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New year's resolution: Tips on how to finally quit smoking, vaping and menthol-flavored tobacco


Tue, Jan 2nd 2024 11:55 am

American Lung Association encourages people who use tobacco to make a resolution to quit in 2024, provides tips and resources

Guest Editorial by the American Lung Association 

This time of year, millions of people across New York state make resolutions to take on personal challenges, accomplish a significant goal or improve their life for the new year. This year, the American Lung Association in New York is encouraging everyone who smokes, vapes or uses other tobacco products to resolve to begin their quit journey in 2024 – and provides tips and resources at Lung.org/Quit-Smoking.

Tobacco use remains the leading cause of preventable death and disease here in New York, affecting 28,170 people each year. Nationally, 16 million Americans live with a tobacco-related disease. While it’s best to quit as early as possible, quitting smoking at any age will enhance the length and quality of your life.

“Twelve percent (of) adults living in New York state smoke and 25.6% of high school students use a tobacco product,” said Trevor Summerfield, director of advocacy with the American Lung Association in New York. “We know that breaking the addiction to nicotine is extremely difficult. For most people, it takes multiple attempts to quit tobacco for good. Each quit attempt brings a person closer to reaching their goal. Some tobacco products, like menthol cigarettes and e-cigarettes, make quitting even more difficult, so it is critical that people who are ready speak with their health care provider about Food and Drug Administration (FDA)-approved tobacco treatment medications, coupling them with proven effective cessation programs to quit.”

Currently, the Food and Drug Administration is in the process of finalizing rules to end the sale of menthol cigarettes and flavored cigars in the U.S. Menthol is a chemical compound extracted from peppermint or corn mint plants that makes cigarettes easier to start smoking and harder to quit. Flavored cigars often look similar to cigarettes, attract kids and addict them to tobacco products for a lifetime.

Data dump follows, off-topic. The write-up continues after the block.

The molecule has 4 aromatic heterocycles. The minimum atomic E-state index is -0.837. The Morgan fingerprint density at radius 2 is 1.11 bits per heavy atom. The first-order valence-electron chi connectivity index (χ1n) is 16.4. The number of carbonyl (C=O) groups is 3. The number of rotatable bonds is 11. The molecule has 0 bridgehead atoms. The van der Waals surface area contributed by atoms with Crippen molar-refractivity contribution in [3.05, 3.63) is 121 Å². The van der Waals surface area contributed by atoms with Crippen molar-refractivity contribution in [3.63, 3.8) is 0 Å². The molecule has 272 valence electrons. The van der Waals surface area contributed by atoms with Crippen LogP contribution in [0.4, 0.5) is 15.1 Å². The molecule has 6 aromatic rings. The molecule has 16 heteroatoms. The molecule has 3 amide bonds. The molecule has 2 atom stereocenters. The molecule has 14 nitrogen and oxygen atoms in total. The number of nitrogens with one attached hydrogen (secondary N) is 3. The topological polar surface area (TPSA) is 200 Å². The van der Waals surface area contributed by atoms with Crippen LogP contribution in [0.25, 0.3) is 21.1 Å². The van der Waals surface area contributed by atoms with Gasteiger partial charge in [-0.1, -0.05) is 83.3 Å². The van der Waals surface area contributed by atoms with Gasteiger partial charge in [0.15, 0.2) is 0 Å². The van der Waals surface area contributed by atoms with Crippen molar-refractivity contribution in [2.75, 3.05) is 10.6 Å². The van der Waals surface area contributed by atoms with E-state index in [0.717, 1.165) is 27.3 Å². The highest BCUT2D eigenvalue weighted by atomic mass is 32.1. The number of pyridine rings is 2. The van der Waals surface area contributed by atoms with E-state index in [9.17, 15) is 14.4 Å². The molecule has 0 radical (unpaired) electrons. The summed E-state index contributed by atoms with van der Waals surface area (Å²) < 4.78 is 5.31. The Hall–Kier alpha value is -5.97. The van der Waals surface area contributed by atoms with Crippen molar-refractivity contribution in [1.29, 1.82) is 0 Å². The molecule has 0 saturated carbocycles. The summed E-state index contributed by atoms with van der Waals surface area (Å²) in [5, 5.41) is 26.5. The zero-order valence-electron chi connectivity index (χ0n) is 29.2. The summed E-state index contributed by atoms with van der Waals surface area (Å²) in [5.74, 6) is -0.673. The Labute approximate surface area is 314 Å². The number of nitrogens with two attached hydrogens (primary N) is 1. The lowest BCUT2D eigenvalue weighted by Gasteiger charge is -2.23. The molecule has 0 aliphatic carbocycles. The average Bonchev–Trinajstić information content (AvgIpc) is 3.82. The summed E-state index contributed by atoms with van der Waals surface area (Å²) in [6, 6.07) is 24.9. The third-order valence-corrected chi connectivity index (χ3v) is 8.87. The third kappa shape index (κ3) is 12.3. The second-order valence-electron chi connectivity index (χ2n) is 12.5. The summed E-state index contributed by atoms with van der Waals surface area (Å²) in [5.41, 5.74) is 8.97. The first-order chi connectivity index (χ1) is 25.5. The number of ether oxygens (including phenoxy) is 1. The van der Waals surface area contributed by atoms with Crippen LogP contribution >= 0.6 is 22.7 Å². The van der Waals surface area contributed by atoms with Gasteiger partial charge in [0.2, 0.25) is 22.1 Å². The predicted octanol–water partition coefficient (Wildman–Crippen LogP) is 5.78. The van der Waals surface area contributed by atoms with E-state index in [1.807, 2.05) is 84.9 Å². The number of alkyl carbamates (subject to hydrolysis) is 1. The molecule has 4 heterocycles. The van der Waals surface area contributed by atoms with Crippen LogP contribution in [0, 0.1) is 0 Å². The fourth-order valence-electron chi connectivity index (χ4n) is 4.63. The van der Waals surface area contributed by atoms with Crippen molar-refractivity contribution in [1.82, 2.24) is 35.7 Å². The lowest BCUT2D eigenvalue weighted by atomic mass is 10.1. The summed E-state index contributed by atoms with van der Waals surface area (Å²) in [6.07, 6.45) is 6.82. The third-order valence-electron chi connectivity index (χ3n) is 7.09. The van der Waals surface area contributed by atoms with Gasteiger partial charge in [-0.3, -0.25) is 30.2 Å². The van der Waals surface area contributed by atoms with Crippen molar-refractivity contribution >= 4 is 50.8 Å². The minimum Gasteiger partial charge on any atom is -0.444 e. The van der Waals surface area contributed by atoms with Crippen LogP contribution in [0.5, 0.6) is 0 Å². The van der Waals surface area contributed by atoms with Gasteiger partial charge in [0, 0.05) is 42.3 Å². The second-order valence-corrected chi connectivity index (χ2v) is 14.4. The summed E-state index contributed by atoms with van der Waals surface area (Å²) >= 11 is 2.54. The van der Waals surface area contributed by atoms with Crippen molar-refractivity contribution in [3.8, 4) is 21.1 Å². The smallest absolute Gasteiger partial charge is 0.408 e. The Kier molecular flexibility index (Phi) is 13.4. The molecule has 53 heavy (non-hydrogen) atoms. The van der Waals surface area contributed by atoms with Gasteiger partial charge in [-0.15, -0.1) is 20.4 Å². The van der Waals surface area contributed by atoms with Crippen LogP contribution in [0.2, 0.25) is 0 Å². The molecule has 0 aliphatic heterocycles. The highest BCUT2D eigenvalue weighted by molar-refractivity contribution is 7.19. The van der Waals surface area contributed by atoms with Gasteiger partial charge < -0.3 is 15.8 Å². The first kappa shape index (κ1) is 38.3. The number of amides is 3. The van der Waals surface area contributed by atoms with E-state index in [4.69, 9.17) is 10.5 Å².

According to the 2023 National Youth Tobacco Survey, 2.1 million high school and middle school students use e-cigarettes. E-cigarettes deliver a high level of nicotine very quickly, and many e-cigarettes contain as much nicotine as a pack of cigarettes. This makes them very difficult to quit. While much remains to be determined about the lasting health consequences of these products, the Lung Association is very troubled by what we see so far. The inhalation of harmful chemicals can cause lung damage and lung diseases.

Here are some of the tips and resources the American Lung Association recommends to successfully quit tobacco:

Lung Helpline: Not sure where to start? Call the Lung Association’s free Lung Helpline and Tobacco Quitline at 1-800-LUNGUSA, which is staffed with licensed registered nurses, respiratory therapists and certified tobacco treatment specialists.

•Talk to your health care provider: Talking to a health care provider about your plan to quit smoking is an important step. With your doctor’s help, you can include cessation medication into your tobacco treatment plan, which can double your chances of quitting successfully. There are seven FDA-approved medications that are proven to help you quit. Most insurance covers these medications without cost-sharing.

•Get help from a proven resource: The American Lung Association offers resources to help adults and teens to quit all tobacco products, including Freedom From Smoking to help adults quit, and Not-On-Tobacco (N-O-T), which is specially designed for teens who are ready to quit.

•Quit. Don’t switch: E-cigarettes are tobacco products, and the FDA has not found any e-cigarette to be safe and effective in helping smokers quit. Switching to e-cigarettes does not mean quitting. Quitting means ending your addiction to nicotine.

For more information about quitting tobacco, visit the American Lung Association website at Lung.org or call the Lung Helpline at 1-800-LUNGUSA (1-800-586-4872). Most health insurance covers medications and counseling to help you quit. If you don’t have insurance, you can enroll until Jan. 15 in most states. For more information, visit www.lung.org/openenrollment.

More About the American Lung Association

The American Lung Association is the leading organization working to save lives by improving lung health and preventing lung disease through education, advocacy and research. The work of the American Lung Association is focused on four strategic imperatives: to defeat lung cancer; to champion clean air for all; to improve the quality of life for those with lung disease and their families; and to create a tobacco-free future. For more information about the American Lung Association, which has a 4-star rating from Charity Navigator and is a Platinum-Level GuideStar Member, call 1-800-LUNGUSA (1-800-586-4872) or visit www.Lung.org. To support the work of the American Lung Association, find a local event at www.Lung.org/events.

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